With my birthday just a week and a half from New Year, winter is when I think about new beginnings, even this far out from Easter. Resurrection comes, for me, in December with questions like "You're one year older, feel any different?" and "Any new year's resolutions?" My answer, almost invariably, is no and none. There is a lot of emphasis on making these milestones count, on changing things, on turning a corner into "real life," the life I was meant to be living this whole time - a life of breathless productivity and endless joy. That's what we are hoping for, right? When we blow out the candles and make our one-year birthday wish; when we count down the seconds to midnight just one day out of the year?
I've always thought that the space of a week and a half between my birthday and the new year is when people buy their calendars. It is when prices are highest. Because of this my mom usually bought me calendars after the new year, when they all go on sale. Yearly calendars are deeply on sale by the third week of January. But all those years, I felt behind somehow getting a 12-month calendar of Edward Gorey sketches or puppies in hats on January 17. I was afraid that I'd lost those beginning weeks, forgetting of course the rest of the year. It was the start that mattered or seemed to matter, for a long time.
It is a running joke between my mom and me that the true way she can express her love for me is by buying me a full price calendar - which she has done for many years now. It felt somehow like she was handing me a future, a laminated promise, a life of order and balance where all the days look just the same. It seemed a way for her to pray for my life, to be in each day and breath I took. The calendar from my mom, like receiving recipes from my dad, seemed like her saying, "Live. Live well. Live enough for all us and fill these days with perfection." I would be diligent for a few months, marking off the days and making notations, but soon the calendar would be forgotten in April, locked in a lacquered photo of spring flowers. My real life would take over, and the days would be themselves, not boxes in a calendar.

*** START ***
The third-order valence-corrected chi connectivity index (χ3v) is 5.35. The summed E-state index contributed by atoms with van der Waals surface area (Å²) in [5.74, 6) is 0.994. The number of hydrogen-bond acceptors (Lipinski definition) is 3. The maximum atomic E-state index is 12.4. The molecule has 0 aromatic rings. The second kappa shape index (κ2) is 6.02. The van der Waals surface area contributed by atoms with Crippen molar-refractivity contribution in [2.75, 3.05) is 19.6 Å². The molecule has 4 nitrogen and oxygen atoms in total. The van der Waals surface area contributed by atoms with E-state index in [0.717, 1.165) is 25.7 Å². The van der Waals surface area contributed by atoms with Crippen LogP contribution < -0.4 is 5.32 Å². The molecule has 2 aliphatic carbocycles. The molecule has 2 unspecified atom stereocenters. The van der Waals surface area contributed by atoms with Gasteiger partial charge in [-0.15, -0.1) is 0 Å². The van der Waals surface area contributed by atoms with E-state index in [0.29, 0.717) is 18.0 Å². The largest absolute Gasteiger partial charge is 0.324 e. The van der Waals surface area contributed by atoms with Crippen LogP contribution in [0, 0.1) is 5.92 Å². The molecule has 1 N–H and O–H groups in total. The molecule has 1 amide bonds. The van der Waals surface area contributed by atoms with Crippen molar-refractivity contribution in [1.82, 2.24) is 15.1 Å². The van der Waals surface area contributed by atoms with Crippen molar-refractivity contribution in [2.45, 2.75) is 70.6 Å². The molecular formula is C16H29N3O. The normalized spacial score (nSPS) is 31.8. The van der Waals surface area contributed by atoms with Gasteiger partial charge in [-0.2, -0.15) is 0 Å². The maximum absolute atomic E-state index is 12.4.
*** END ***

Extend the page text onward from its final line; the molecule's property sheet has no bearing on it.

I still love calendars. I am enamored with this visual passage of time. I celebrated the new year, and I number my days. And yet, I find the notion, the realization, that Jan 1st is just another day something of a comfort. Any day can be a new year. We can always begin again. We can count down the seconds to midnight every night. We can always be that excited about life, about change, about the future. Or we can live remembering that our bodies and minds are always our own, that the present-self is always connected to past and future, timeless. We can lead and be led by our own selves and be supported by the comfort of our lives as we know them. Though the earth revolves, we do not necessarily need personal revolution. The new year can just be another day, a day in which we try to live well, live the best we are able.
To begin arguably her most famous book, Gilead - a deeply spiritual novel about legacy and love and family and change - Marilynne Robinson writes, "I told you you might have a very different life from mine [...] and that would be a wonderful thing, there are many ways to live a good life." How ever you choose to live in this new year - whether by big declarations or day-by-day - I hope you live well, truly, and find whatever you are looking for.
And, whether your 2022 calendars are full price or from the bargain bin, know that each day is equally priceless.
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